-- We must schema bind
IF OBJECT_ID ('SalesVoidedLinesSummary', 'view') IS NOT NULL
    DROP VIEW SalesVoidedLinesSummary ;
CREATE VIEW SalesVoidedLinesSummary
       SELECT  COUNT_BIG(*) Cnt,
               SOP30300.CCODE as Country
       SOP30200.VOIDSTTS=0 --Not Voided
       AND SOP30200.SOPTYPE IN (1,2)

Then create the indexed view by adding the index. - REMEMBER I SAID NO PRODUCTION DATABASES WITH THIS LITTLE EXPERIMENT!

--We materialise the view by creating an index on it
    ON SalesVoidedLinesSummary (SOPTYPE, Country);

We can now query the view data like so..

SELECT  * FROM SalesVoidedLinesSummary where SOPTYPE=1 AND Country='PT'

and directly before we created the view with this…

               SOP30300.CCODE as Country
       SOP30200.VOIDSTTS=0 --Voided
       AND SOP30200.SOPTYPE = 1
       AND SOP30300.CCODE='PT'

...and we find that from not having the view to having the view we have dramatically reduced the query time as shown below. I’m not sure about the integrity of those figures but this isn’t a discussion around query optimisations, just accept that indexed views solve performance problems.

Total execution time without view: 17390
Total execution time with view: 505

In production

So developer or IT pro after testing that out on the test company database says, “great, now lets create it on the production database as that worked like a charm”, and then goes to login to GP and create a sales order having created the view…

...to then get the dismay of the error that follows...

“An edit operation on table ‘SOP_Master_Number_SETP’ failed. A record was already locked'.”



INSERT failed because the following SET options have incorrect settings ‘QUOTED_IDENTIFIER, CONCAT_NULL_YEALS_NULL,ANSI_WARNINGS’. Verify that SET options are correct for use with indexed views and”…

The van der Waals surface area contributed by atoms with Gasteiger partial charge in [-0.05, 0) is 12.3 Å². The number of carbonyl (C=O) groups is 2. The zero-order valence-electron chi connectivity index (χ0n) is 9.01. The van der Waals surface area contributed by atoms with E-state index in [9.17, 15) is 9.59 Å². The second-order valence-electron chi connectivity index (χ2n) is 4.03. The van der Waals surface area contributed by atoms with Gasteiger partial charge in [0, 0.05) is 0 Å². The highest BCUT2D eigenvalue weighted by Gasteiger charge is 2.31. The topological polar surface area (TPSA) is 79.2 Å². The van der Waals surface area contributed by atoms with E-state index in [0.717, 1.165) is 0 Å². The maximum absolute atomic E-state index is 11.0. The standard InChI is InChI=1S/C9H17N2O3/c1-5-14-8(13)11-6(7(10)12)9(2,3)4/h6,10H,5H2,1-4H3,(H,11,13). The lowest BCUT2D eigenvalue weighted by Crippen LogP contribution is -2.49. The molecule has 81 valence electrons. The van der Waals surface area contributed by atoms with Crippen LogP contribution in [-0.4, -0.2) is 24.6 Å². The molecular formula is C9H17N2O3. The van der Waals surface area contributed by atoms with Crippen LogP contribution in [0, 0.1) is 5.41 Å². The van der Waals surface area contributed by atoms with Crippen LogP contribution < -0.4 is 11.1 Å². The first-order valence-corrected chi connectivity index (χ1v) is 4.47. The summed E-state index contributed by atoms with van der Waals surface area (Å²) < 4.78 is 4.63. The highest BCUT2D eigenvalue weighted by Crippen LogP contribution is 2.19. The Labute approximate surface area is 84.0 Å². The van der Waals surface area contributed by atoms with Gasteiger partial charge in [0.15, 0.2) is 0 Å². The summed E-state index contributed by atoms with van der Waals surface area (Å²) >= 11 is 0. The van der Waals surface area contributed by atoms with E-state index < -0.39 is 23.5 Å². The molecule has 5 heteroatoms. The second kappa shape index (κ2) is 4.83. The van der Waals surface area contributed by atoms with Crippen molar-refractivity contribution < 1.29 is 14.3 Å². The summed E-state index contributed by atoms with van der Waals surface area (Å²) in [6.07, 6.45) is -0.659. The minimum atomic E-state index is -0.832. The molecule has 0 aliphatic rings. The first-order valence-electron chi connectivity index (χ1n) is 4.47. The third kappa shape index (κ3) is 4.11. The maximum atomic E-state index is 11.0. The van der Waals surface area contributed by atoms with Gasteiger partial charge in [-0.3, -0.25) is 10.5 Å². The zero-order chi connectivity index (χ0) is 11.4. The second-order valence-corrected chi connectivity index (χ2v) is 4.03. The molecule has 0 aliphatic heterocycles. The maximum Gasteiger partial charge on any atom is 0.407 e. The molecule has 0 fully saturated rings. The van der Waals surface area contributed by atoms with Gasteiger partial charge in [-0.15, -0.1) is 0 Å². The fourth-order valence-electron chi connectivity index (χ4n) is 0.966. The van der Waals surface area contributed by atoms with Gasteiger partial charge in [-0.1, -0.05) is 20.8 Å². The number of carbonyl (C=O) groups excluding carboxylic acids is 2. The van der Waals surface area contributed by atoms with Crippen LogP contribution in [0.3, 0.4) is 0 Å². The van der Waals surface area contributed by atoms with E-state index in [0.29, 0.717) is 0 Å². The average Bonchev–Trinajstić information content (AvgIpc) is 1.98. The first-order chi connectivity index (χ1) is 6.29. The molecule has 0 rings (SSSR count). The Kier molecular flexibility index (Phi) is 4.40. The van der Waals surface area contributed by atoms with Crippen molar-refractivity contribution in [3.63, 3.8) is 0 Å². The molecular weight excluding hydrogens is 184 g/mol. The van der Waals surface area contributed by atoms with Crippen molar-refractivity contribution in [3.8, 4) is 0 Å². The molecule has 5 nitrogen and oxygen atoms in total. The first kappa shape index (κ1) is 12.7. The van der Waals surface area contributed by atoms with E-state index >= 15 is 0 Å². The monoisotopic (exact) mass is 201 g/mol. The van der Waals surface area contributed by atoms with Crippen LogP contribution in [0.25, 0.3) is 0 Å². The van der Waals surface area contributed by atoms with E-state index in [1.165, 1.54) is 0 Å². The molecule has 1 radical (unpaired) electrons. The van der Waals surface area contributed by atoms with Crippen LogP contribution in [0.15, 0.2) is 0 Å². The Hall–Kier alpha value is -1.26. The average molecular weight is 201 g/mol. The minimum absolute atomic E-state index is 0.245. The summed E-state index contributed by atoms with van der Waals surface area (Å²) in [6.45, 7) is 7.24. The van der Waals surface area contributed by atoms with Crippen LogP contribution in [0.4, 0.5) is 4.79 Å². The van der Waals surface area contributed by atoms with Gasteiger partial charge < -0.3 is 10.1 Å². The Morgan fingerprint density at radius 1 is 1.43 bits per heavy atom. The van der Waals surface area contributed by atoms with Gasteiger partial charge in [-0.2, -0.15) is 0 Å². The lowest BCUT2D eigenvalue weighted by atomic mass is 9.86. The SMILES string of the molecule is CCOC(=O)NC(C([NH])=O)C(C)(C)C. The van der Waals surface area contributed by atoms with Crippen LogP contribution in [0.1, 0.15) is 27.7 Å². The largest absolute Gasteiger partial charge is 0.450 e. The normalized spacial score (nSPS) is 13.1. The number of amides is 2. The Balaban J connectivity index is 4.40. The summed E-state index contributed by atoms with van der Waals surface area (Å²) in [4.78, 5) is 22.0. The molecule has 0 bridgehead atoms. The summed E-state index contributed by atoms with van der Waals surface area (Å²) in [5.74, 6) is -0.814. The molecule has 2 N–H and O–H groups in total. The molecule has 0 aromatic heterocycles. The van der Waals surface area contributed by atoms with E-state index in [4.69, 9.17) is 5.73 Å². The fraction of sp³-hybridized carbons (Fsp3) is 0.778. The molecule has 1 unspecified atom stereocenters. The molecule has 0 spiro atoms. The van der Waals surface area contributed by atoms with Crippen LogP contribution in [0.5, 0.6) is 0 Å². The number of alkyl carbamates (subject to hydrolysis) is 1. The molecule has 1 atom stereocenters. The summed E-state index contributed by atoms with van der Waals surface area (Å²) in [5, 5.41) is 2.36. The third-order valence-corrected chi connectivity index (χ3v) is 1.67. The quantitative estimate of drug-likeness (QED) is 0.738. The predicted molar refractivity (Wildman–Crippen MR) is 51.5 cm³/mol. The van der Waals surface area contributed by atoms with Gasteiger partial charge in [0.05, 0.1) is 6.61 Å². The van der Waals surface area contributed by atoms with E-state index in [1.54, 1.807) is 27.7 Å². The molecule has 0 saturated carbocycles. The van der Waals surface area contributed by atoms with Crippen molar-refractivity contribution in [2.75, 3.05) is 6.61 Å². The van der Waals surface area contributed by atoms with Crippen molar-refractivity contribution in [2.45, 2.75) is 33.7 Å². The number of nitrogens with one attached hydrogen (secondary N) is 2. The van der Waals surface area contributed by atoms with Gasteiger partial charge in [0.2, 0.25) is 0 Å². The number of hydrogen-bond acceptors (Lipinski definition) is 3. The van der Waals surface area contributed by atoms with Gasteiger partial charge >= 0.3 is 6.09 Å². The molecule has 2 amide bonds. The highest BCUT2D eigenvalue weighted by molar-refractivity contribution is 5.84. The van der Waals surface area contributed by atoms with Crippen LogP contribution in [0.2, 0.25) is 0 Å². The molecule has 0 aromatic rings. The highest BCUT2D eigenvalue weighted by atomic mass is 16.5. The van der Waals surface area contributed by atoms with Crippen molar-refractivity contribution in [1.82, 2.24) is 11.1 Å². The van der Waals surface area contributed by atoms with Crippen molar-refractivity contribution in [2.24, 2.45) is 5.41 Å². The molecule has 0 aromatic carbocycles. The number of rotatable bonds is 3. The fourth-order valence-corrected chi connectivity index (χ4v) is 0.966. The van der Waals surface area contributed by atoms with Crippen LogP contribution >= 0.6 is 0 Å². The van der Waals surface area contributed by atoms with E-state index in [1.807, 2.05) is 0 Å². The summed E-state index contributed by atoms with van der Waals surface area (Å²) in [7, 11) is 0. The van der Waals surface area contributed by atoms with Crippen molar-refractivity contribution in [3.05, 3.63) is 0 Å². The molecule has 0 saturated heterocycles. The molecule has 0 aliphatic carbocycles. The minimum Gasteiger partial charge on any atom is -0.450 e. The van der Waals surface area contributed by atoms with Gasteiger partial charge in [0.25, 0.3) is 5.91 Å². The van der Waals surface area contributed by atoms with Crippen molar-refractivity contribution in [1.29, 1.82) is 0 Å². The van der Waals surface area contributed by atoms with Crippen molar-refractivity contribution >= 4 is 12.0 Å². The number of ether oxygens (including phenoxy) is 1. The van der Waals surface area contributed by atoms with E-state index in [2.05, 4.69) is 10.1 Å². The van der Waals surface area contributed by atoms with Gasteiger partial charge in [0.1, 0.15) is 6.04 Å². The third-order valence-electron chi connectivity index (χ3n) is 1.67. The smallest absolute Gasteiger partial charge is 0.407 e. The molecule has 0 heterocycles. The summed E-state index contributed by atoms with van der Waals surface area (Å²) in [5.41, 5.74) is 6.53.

… then starts the support calls flowing in from the users!

So why we can’t have nice things?

Go back up in this post, as you saw in the graphic, that there are certain SQL SET options required to make indexed views work. Sadly these are not compatible with the SET options required to make Dynamics GP work shown below! -thus the application breaks, simple as that! If those phones are still ringing from your users right now, then just simply drop the view and your users will be happy again.

We did play around a bit but never found a solution to this issue, but if you have a work around do let me know.

DSN Settings


Mariano Gomez has a nice post about why this is required by Dexterity to make GP run correctly in this post:

Microsoft SQL Server DSN Configuration

Microsoft - Creating Indexed Views

Gavin wrote this which inspired me to document the issue before others fall into it...

Brief overview and comparison of how summary values are stored and calculated in Dynamics GP, Dynamics NAV and Dynamics 365 Business Central